Phillies fans gather at downtown rally

PHILADELPHIA (AP) - October 22, 2008 The fans chanted "Let's Go Phillies" and "Four More Games" and cheered as ballpark announcer Dan Baker read off the roster. But the loudest applause came when he said the team had "a great chance" to end the 25-year title drought of Philadelphia's major professional sports teams.

The life of a Philadelphia fan is not easy. Just ask Greg Clark, who says he has been one for all of his 28 years.

"Oh my God, the Flyers when they lost, the Sixers when they lost, the Phillies when they lost in Toronto - I cry each time because you want it so bad," said Clark, of the city's Kensington neighborhood.

His nephew, Jojo, bounced on his shoulders to the tune of "Take Me Out To The Ball Game," oblivious to the pain of fandom. But then, he's only 3 years old; he'll learn.

"I believe they're going to make it every year, but I'm glad they made it this year finally," Clark said. "It's been so long of a heartache. I'm just praying they can do it."

Anna Godfrey looked carefree in her red shirt, dancing to the sounds of "I'm Looking Over a Four Leaf Clover." A fan since the 1970s, she knows both the pain of losing and the joy of winning.

"I always have faith in them," said Godfrey, 52, of the Bridesburg section. "I mean, you cringe a little, put the pillows in front of your face because you can't watch them lose. But otherwise, I have faith. You have to."

Michael Leff, 50, of Cheltenham, knew he would miss the first inning of Wednesday night's game but brought his radio and made sure to pack a fresh set of batteries for the train ride.

"The last game had a leadoff home run and I missed that," he said, holding up his "Ya Gotta Believe" sign. Many people waved placards with the saying coined by Tug McGraw, who threw the final pitch when the Phillies won their only World Series title in 1980.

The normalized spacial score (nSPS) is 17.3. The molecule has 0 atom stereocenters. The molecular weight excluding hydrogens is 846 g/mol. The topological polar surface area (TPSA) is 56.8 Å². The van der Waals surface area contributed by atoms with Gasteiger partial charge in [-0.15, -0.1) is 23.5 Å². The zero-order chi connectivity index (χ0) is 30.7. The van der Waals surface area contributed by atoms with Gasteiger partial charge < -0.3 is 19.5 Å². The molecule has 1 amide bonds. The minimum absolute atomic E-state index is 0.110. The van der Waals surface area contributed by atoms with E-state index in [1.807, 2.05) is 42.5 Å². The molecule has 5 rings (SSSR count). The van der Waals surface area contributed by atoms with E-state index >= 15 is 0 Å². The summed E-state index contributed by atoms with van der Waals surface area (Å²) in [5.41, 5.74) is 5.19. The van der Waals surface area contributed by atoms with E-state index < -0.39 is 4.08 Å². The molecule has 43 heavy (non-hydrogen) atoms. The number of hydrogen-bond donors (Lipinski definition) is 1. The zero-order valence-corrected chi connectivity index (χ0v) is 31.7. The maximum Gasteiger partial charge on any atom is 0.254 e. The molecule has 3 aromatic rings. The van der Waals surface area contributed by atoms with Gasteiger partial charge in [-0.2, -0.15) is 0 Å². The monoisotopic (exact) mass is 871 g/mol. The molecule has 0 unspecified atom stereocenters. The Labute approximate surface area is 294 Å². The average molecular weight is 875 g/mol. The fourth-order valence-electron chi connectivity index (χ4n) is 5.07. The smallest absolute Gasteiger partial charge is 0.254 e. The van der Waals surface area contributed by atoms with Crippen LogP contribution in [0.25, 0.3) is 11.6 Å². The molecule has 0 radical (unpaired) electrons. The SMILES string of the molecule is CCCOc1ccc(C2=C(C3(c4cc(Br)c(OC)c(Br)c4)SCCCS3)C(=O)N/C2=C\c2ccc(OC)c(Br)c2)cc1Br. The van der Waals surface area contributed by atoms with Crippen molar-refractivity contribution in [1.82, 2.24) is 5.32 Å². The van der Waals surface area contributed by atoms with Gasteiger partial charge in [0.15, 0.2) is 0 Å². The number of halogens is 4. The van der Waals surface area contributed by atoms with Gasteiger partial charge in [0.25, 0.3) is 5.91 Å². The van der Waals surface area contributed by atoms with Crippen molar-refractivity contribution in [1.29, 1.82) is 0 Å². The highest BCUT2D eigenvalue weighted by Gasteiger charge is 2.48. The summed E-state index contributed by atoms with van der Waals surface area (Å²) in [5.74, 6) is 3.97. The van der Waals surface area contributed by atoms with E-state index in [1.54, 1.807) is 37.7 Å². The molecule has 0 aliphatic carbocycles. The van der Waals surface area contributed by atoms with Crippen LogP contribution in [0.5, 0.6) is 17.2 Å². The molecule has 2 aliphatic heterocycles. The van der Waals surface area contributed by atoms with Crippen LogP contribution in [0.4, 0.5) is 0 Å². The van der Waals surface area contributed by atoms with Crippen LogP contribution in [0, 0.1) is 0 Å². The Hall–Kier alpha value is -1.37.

Greg Glanzmann, 62, a retired machine shop worker, said he was at the 1980 series and wants to see another parade on Broad Street.

"I'll tell you, back in '64 they broke my heart, losing in the last couple of days," said the 62-year-old retired machine shop worker from Port Richmond in Northeast Philadelphia. "But 1980, they made up for it and now they're making up for last year."

The Phillies haven't even been to World Series in 15 years. The last major team from Philadelphia to win a national title was the 76ers in 1983.

Twenty-year-old Ricky Yong, sporting a Ryan Howard jersey, vows to dye his mohawk red if the Phillies win it all.

"We've got a pretty good chance," said the North Philadelphia resident, who said he has been a fan since he was a kid. "Cole Hamels is on fire, so I think we'll do pretty good."

Mayor Michael Nutter, wearing a red Phillies hat and jacket, said there was a "105 percent chance" you'll see him at the games. He called the team "role models on the field, off the field."

"They really stick up for each other," Nutter said. "Every time someone is struggling, somebody else pops up and does the thing."

Fans with cellphone cameras clustered around 5½-year-old Justus Agosto, of Langhorne, who wore a pint-sized version of the furry green, bug-eyed costume of the Phillie Phanatic, the team mascot. His mother, Hope, said she bought the handmade costume at a yard sale last year for $5.

"Who knew it would be such a big hit?" she said after Justus posed for pictures with the mayor.

Justus said his sister likes J.C. Romero, but he likes Ryan Howard "because he hits home runs."

Announcer Baker laid out the agenda for the team's long-suffering backers.

"All you fans have to do is be yourselves - loyal, supportive, LOUD and absolutely wonderful!" he said.

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